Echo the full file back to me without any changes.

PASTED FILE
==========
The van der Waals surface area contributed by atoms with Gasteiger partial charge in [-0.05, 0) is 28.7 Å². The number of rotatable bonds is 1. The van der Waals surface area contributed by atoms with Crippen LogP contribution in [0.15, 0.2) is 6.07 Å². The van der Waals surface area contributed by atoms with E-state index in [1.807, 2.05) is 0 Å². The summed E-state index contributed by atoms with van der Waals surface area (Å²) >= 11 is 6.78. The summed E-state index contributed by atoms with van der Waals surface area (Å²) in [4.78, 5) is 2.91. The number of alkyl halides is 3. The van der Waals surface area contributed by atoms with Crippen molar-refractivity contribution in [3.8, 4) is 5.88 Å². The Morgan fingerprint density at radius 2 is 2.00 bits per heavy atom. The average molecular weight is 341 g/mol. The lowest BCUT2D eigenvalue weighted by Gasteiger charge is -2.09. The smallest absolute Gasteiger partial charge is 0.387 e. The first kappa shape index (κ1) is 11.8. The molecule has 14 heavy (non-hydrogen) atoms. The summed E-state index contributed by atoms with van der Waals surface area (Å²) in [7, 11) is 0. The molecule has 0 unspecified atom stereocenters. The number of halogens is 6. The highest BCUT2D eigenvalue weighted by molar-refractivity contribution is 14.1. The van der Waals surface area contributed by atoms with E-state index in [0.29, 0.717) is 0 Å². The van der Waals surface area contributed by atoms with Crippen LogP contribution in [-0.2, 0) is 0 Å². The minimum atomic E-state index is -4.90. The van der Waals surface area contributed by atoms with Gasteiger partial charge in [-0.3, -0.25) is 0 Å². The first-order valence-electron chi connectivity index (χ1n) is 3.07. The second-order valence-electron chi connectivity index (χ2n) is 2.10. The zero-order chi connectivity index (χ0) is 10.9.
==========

The van der Waals surface area contributed by atoms with Gasteiger partial charge in [-0.05, 0) is 28.7 Å². The number of rotatable bonds is 1. The van der Waals surface area contributed by atoms with Crippen LogP contribution in [0.15, 0.2) is 6.07 Å². The van der Waals surface area contributed by atoms with E-state index in [1.807, 2.05) is 0 Å². The summed E-state index contributed by atoms with van der Waals surface area (Å²) >= 11 is 6.78. The summed E-state index contributed by atoms with van der Waals surface area (Å²) in [4.78, 5) is 2.91. The number of alkyl halides is 3. The van der Waals surface area contributed by atoms with Crippen molar-refractivity contribution in [3.8, 4) is 5.88 Å². The Morgan fingerprint density at radius 2 is 2.00 bits per heavy atom. The average molecular weight is 341 g/mol. The lowest BCUT2D eigenvalue weighted by Gasteiger charge is -2.09. The smallest absolute Gasteiger partial charge is 0.387 e. The first kappa shape index (κ1) is 11.8. The molecule has 14 heavy (non-hydrogen) atoms. The summed E-state index contributed by atoms with van der Waals surface area (Å²) in [7, 11) is 0. The molecule has 0 unspecified atom stereocenters. The number of halogens is 6. The highest BCUT2D eigenvalue weighted by molar-refractivity contribution is 14.1. The van der Waals surface area contributed by atoms with E-state index in [0.29, 0.717) is 0 Å². The van der Waals surface area contributed by atoms with Crippen LogP contribution in [-0.2, 0) is 0 Å². The minimum atomic E-state index is -4.90. The van der Waals surface area contributed by atoms with Gasteiger partial charge in [-0.3, -0.25) is 0 Å². The first-order valence-electron chi connectivity index (χ1n) is 3.07. The second-order valence-electron chi connectivity index (χ2n) is 2.10. The zero-order chi connectivity index (χ0) is 10.9.